Pro: Studying languages online is best for introductory students

Learning a language abroad can be especially challenging if you aren’t already an intermediate or advanced speaker. This is especially true for individuals who may decide to live in a city where the target language is spoken alongside local dialects or other languages, such as if you decide to live in Chengdu, China where the majority of locals speak Sichuanese instead of the textbook Mandarin one may be studying! Navigating an accent, different words, or even an entirely different language (such as Marathi in Mumbai when learning Hindi) can be overwhelming if one doesn’t have a solid base in the target language first. Thus, mastering the basics online can help build the foundation to study, volunteer, work, or live abroad later.

Con: Fluency is best gained when immersed in a language abroad

Language learners living in their host country will learn to put down their dictionaries and instead rely on circumlocution (using basic words to describe a complex word one hasn’t learned yet -- a language learning scaffolding technique) to communicate with locals. A significant detriment to online learning is the ease and constant access with which one can pull up a digital dictionary to check a word to say in a sentence without actively integrating it into their mastered vocabulary. While online resources serve as a great method of reviewing a language, they should not be the primary model of learning a language. While these tools are useful, they can act as impediments to gaining proficiency in a target language or in thinking like a native speaker. That’s why learning a language through immersion and uninterrupted communication is the best way to gain fluency.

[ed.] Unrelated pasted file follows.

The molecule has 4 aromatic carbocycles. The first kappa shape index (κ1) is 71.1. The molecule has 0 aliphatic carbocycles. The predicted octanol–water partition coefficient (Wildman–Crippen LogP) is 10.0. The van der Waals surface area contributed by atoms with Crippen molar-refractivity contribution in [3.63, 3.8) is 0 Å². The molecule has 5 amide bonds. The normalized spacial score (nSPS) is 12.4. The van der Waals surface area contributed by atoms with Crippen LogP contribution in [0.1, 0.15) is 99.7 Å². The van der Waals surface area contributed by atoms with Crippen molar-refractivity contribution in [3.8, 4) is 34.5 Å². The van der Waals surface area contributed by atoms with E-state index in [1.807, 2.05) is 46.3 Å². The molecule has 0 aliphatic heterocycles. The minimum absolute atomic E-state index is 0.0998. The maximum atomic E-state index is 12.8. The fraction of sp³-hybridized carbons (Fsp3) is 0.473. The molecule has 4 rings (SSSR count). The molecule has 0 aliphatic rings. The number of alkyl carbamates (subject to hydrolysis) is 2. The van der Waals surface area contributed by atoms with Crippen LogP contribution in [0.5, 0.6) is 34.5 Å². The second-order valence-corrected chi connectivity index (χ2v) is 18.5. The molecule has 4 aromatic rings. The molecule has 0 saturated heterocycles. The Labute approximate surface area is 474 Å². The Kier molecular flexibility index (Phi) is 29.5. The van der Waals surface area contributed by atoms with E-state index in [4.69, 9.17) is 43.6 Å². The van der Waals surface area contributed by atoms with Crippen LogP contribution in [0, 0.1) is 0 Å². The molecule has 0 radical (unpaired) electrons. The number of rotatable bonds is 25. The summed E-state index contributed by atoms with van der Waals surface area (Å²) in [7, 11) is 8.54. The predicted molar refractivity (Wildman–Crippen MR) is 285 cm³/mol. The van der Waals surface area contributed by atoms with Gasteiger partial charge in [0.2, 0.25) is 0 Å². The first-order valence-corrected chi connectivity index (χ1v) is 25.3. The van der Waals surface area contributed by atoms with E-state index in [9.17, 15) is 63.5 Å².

Pro: Protect your and your host community’s health and safety by staying at home

pros and cons of learning a language online

In the age of COVID-19, we all have to think about our impact on other communities. As the vaccine isn’t available to all yet, the best way to ensure your health is to remain at home and follow all health protocols as outlined by health officials. A key element of learning a language abroad is acting as a cultural ambassador to your home country. The most respectful ambassadorial role is in prioritizing language learning and exchange without risking infecting your teachers and friends.

Con: Inability to visit cultural heritage scenes

Although some government and NGO websites have initiated virtual tours of UNESCO World Heritage sites or other cultural treasures, it is not the same as being able to visit the place itself. Walking tours can show the streets that one may wish to roam while abroad, but one cannot select the pathway chosen to walk. While virtual connection is unique and helpful, it cannot replace the experience of living in the host country and speaking with strangers, friends, teachers, and more in your target language while under the awe of the architecture of the Taj Mahal or the gleaming gold from the Forbidden City.

Whether you Learn Online or In-Person, Stay Motivated!

Regardless of whether you will attend a virtual or in-person language learning course (or even both!), it is crucial that you must be motivated to learn your target language. First, reflect on why you wish to learn the language and use that angle to connect with native speakers. Craft realistic language goals and speak with others who have learned the language; you will come to understand that you can’t become fluent overnight (or even after a few years). Make mistakes, have fun with the language, and when you doubt your proficiency advancement, remember why you decided to learn the language in the first place.

This article was originally published in February 2014, and it was updated in March 2021.